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Biography of Frank Stockton

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Biography of Frank Stockton

Frank R. Stockton was born in Philadelphia in 1834. He was one of nineteen children. His mother, who was his father’s second wife, brought to the old New Jersey stock a mixture of French and Irish blood, which may partly account for the capricious charm of Stockton’s fancies.
His father was a fierce controversialist, writing stinging pamphlets against the Jesuits, slavery, intemperance, and having a special abhorrence of novels.
When Frank emerged from a mischievous boyhood, he began to study engraving on wood. Even then he wrote fairy stories, and contributed to some of the New York papers.
In 1860, he married Miss Marion Tuttle of Virginia and soon after came to Nutley to live.
About this time he took a position on Hearth and Home, and in 1873 became associate editor of St. Nicholas.
“Rudder Grange” was at first a story which he wrote for Scribner’s. Its cordial reception let him to enlarge it to the present delightful volume. This was the first book he wrote for “grown-ups,” although the elders had long been reading his children’s tales with delight.
Then followed years of giving out his unique stories, quaint, impossible fancies told in a straight-forward matter-of-fact manner which made any questioning of their probability seem quite preposterous. Eggleston said there was one chamber of Stockton’s mind denied to other brains.
“The Lady and the Tiger,” written, so it has been said, for an evening party at Mr. Boardman’s in Nutley, has been translated into many languages, and one day in India a group of Hindus were heard gravely discussing the probable fate of the hero.
Stockton came to Nutley because of his friendship for Mr. William H. Boardman, who is the boarder in “Rudder Grange.”
The Stocktons lived in the house on Walnut Street near Nutley Avenue, lately occupied by Mr. Fenton.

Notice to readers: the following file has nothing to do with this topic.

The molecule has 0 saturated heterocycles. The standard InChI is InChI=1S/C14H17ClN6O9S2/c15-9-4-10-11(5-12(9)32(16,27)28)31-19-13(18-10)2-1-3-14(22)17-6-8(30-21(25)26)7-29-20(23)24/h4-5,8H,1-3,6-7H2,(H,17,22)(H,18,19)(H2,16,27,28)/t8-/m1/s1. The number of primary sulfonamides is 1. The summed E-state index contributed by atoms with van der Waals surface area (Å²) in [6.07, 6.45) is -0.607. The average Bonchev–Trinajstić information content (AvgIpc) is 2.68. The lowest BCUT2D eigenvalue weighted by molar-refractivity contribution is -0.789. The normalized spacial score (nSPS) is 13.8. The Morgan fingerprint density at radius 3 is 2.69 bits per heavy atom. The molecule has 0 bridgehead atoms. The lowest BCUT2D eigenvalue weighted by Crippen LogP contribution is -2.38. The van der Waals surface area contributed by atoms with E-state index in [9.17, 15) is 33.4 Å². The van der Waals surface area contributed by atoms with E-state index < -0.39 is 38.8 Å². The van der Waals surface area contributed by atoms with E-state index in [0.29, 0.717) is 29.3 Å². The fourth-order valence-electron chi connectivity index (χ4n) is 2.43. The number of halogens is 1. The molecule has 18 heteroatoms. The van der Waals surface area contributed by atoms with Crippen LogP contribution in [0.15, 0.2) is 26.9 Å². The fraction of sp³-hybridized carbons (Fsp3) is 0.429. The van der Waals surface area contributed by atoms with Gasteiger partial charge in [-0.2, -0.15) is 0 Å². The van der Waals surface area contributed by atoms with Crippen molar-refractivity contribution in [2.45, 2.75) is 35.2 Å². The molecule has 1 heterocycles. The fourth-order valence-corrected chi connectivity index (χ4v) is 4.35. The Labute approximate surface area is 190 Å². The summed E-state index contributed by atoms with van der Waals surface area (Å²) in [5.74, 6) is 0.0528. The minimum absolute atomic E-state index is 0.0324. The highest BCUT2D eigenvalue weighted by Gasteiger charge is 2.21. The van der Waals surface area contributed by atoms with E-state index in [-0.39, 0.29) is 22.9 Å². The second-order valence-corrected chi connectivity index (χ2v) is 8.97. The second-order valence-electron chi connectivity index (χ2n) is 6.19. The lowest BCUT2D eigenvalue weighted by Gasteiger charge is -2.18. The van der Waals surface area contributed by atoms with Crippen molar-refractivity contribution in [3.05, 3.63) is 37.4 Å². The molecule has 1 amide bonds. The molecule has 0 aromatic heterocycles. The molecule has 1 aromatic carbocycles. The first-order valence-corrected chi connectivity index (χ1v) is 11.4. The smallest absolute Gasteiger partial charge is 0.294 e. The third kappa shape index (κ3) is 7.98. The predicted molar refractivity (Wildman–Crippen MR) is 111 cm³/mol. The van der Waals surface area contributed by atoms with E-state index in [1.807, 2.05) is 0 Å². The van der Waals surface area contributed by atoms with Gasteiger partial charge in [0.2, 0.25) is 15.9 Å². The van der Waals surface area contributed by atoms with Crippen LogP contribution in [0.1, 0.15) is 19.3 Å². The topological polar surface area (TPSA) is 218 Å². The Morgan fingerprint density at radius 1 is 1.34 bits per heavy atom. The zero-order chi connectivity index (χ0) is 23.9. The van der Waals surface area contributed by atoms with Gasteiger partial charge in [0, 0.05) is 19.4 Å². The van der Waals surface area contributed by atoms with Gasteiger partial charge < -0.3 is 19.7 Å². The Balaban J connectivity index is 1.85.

The following is a description by Mrs. Stockton, the delightful Euphemia of his tales. “The first place in which we set up our household goods was at Nutley, N.J. Our dwelling there was a pretty little cottage where we had a garden, some chickens and a cow. This was our home during his editorial days, and here ‘Rudder Grange’ was written.”
Here also he wrote a number of his other stories. One called “Our Archery Club” was written from experiences in the Nutley Archery Club. Stockton’s archery equipment cost something like $103.10. When he took this story to the publishers he asked to a penny what his outfit had cost him, no more, no less.
In the same way he dug a well at his next house at Convent, N.J., which cost him, perhaps $320.23. He wrote a story about it, asking and receiving exactly that amount in payment.
Mr. Boardman recalled how on a certain Sunday morning he was awakened by hearing his name called. Looking out he saw Mr. Stockton crossing the street from his home carrying under his arm a black hen.
He proceeded to tell Mr. Boardman how they had broken the spare room washbowl and not caring to spend money for a new one, he offered this guaranteed setting-hen for a washbowl. A long dickering and discussion of terms followed resulting eventually in the transfer of the articles. Euphemia’s elaborate chicken-raising may be remembered.
To the account in “Rudder Grange,” it should be added that the Stocktons named their chickens after writers, and still called them by their names when they reached the table.
Later, Stockton lived at Convent and at Madison, N.J., where he could have a more complete country life.
A few years before his death he became the possessor of a beautiful estate in West Virginia, Claymont. The land had been owned and the house designed by Washington, and for that reason it was twice spared from destruction in the Civil War.
Stockton died in 1902 in the full maturity of his powers, with the popularity of his works and personality at its height.
“There was no bitterness in his humor; he was neither a satirist nor a preacher nor a teacher.” His writings had absolutely no motive but to beguile wearied hearts and brains away for a little into summer lands of unreality. There everything speaks of simplicity, sweetness and humor, and every perplexity has a happy ending.
Mrs. Stockton, the bright Euphemia, died in November, 1906, at her home in Washington.

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